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Attorney General Eric H. Holder Jr. has decided not to bring criminal charges against a former Bush administration official who lawmakers said lied to them in sworn testimony. An inspector general’s report found that the official, Bradley Schlozman, the former head of the civil rights division of the Justice Department, had misled lawmakers about whether he politicized hiring decisions. Senator Charles E. Schumer, Democrat of New York, called the decision “very disappointing,” adding, “Perjury is often a close call, but in this case it wasn’t.”
Schlozman served in a number of senior offices at the Justice Department, including within the Civil Rights Division and as U.S. Attorney in Kansas City. He left the Department under a cloud in 2007 at the height of the U.S. attorneys scandal, and he now practices law in Kansas City with the firm of Hinkle Elkouri. Schlozman is directly connected with a campaign to vet Justice Department staffers for ideological purity in violation of the Hatch Act, talking in emails about hiring “right-thinking Americans” and “comrades” while ridding the Civil Rights Division of “pinkos,” “commies,” and individuals who actually believed in enforcing the nation’s civil rights laws. He also clearly pushed the U.S. attorney in Kansas City to bring a series of politically-motivated legal actions, including a bogus prosecution of a Democratic candidate for mayor of Kansas City. When the sitting U.S. attorney began to balk at some of Schlozman’s more cockeyed political shenanigans, Schlozman pressured him out of office and assumed the post himself. Much of this conduct could easily have justified a criminal investigation and prosecution on its own, but the investigation that Holder just wrapped up had to do with something else—Schlozman’s appearances before Congress.
Here’s what the Justice Department’s Inspector General had to say about Schlozman’s testimony:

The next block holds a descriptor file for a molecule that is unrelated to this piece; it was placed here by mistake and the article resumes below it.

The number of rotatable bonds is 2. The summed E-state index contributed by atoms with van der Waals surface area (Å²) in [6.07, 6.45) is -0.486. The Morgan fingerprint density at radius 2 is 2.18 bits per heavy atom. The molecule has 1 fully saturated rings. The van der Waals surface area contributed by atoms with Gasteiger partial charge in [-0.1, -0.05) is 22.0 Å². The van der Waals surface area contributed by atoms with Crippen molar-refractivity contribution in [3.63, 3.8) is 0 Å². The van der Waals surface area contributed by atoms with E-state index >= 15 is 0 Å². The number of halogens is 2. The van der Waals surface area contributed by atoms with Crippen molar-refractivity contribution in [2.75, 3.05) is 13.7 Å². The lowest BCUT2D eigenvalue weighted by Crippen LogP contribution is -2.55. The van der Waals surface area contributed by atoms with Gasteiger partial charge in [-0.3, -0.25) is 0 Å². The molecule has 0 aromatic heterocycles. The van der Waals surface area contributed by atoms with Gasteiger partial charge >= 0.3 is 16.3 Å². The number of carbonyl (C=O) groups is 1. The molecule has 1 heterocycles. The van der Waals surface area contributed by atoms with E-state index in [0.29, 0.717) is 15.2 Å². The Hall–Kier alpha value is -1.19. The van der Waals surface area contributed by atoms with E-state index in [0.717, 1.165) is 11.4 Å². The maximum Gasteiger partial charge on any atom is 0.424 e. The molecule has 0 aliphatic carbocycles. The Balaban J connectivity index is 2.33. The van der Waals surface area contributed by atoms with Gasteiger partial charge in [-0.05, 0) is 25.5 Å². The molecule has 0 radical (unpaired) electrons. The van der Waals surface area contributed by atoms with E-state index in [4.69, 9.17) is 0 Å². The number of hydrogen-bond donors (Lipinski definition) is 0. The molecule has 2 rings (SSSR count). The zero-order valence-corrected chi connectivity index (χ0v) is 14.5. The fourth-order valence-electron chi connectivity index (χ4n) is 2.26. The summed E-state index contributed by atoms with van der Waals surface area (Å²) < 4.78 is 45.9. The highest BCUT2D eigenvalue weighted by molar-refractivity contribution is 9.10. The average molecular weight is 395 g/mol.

The evidence in our investigation showed that Schlozman, first as a Deputy Assistant Attorney General and subsequently as Principal Deputy Assistant Attorney General and Acting Assistant Attorney General, considered political and ideological affiliations in hiring career attorneys and in other personnel actions affecting career attorneys in the Civil Rights Division. In doing so, he violated federal law – the Civil Service Reform Act – and Department policy that prohibit discrimination in federal employment based on political and ideological affiliations, and committed misconduct. The evidence also showed that Division managers failed to exercise sufficient oversight to ensure that Schlozman did not engage in inappropriate hiring and personnel practices.
Moreover, Schlozman made false statements about whether he considered political and ideological affiliations when he gave sworn testimony to the Senate Judiciary Committee and in his written responses to supplemental questions from the Committee. Schlozman is no longer employed by the Department and, therefore, is not subject to disciplinary action by the Department. We recommend, however, that, if criminal prosecution is declined these findings be considered if Schlozman seeks federal employment in the future. We believe that his violations of the merit system principles set forth in the Civil Service Reform Act, federal regulations, and Department policy, and his subsequent false statements to Congress render him unsuitable for federal service.